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Reducing RSU Taxes With Solar Investments

RSUs are great. If your company is still private, you typically get shares but they don’t vest and cause you to owe tax until the company gets acquired or goes public. And if your company is already public, RSUs are really just liquid compensation in the form of stock.

The downside is RSUs are taxed as ordinary income which means you may lose more than 50% of their value. Fortunately we have a solution to mitigate these taxes. As of January 1 of this year, you can offset as much as 100% of the tax you would otherwise owe when you vest or sell your RSUs with Solar investments (you can read more here).

We’ll dig into a case study to explain how that would work and how you can reduce RSU taxes with solar investments. But first, a bit about general information about RSUs and solar tax credits.

How do RSUs work?

Restricted Stock Units, or RSUs, are a type of equity compensation that public and late-stage private companies use to incentivize and reward employees. An RSU, in short, represents the right to a share of the company’s stock; RSUs typically vest over a period of time, and once they vest, the employee receives the company shares.

When, exactly, the shares vest is critical, because RSUs are typically subject to ordinary income tax — at combined marginal federal and state rates of as much as 50% — at the time of vesting.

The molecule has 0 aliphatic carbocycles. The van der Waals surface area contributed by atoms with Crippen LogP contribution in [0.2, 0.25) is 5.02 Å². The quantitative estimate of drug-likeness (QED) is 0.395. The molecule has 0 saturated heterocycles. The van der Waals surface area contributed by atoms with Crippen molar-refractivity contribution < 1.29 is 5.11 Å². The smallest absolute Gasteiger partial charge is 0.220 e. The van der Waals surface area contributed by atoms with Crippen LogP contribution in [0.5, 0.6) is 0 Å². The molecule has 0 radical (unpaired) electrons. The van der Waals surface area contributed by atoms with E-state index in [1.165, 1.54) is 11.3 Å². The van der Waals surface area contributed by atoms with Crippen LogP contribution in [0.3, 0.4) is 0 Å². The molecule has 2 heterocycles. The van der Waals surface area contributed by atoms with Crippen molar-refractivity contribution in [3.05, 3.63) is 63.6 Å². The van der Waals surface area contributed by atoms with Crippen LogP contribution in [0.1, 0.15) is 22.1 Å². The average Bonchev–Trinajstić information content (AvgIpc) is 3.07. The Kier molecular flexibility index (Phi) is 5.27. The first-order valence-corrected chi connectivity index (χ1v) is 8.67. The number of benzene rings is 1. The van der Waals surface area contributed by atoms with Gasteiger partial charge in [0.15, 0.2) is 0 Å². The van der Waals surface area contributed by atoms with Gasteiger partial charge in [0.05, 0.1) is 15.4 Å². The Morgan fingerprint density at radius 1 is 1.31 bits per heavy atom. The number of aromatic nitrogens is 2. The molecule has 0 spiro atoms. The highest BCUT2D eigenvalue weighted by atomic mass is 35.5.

Most RSUs in private companies today are subject to “double-trigger” vesting. Double-trigger RSUs vest only on two conditions: after the vesting date has passed and after a liquidity event, like an acquisition or initial public offering. This double-conditional vesting structure is critical to the value of RSU compensation. By delaying vesting until the shares become liquid, employees are able to delay their often substantial tax bill until they actually receive real compensation.

The single-trigger RSU structure, by contrast, puts employees in private companies in a bit of a bind: If RSUs vest at a predetermined date, irrespective of whether they are liquid, the employee could be left with a large tax bill and no cash to pay it as they can’t sell the shares. Given this risk, single-trigger RSUs are all but extinct among private companies today (Carta is a notable exception); they are typically offered only by public companies — whose stock can be sold at any point.

RSUs can be an attractive form of compensation for employees. True, the resulting tax can complicate things significantly. But it doesn’t have to be this way.

What are investment tax credits?

Investment Tax Credits are tax incentives offered by the federal and state governments to encourage investment in certain privileged sectors, from real estate in low-income areas to renewable energy. These credits are an important policy tool for promoting socially valuable investments, and last year, Congress went all in: The 2022 Inflation Reduction Act (IRA) represents the largest investment in climate and energy in American history, providing at least $369 billion in tax incentives for green infrastructure. In particular, the IRA increased and extended previously available tax benefits — tax credits and depreciation — for specific renewable energy projects, including solar investments.

How can you reduce Reduce RSU taxes with solar investments?

The tax incentives available via investment in qualified solar projects can reduce the tax you owe on any earned income — salary, bonus, AMT, side hustle, business income, or, critically for our purposes here, RSUs. The financial benefits from qualified solar projects include federal credits, federal and state depreciation deductions, and a share of income from the project you invest in. The basic tax benefits of qualified solar infrastructure investments are massive, and we explain them in detail in our solar tax credits guide.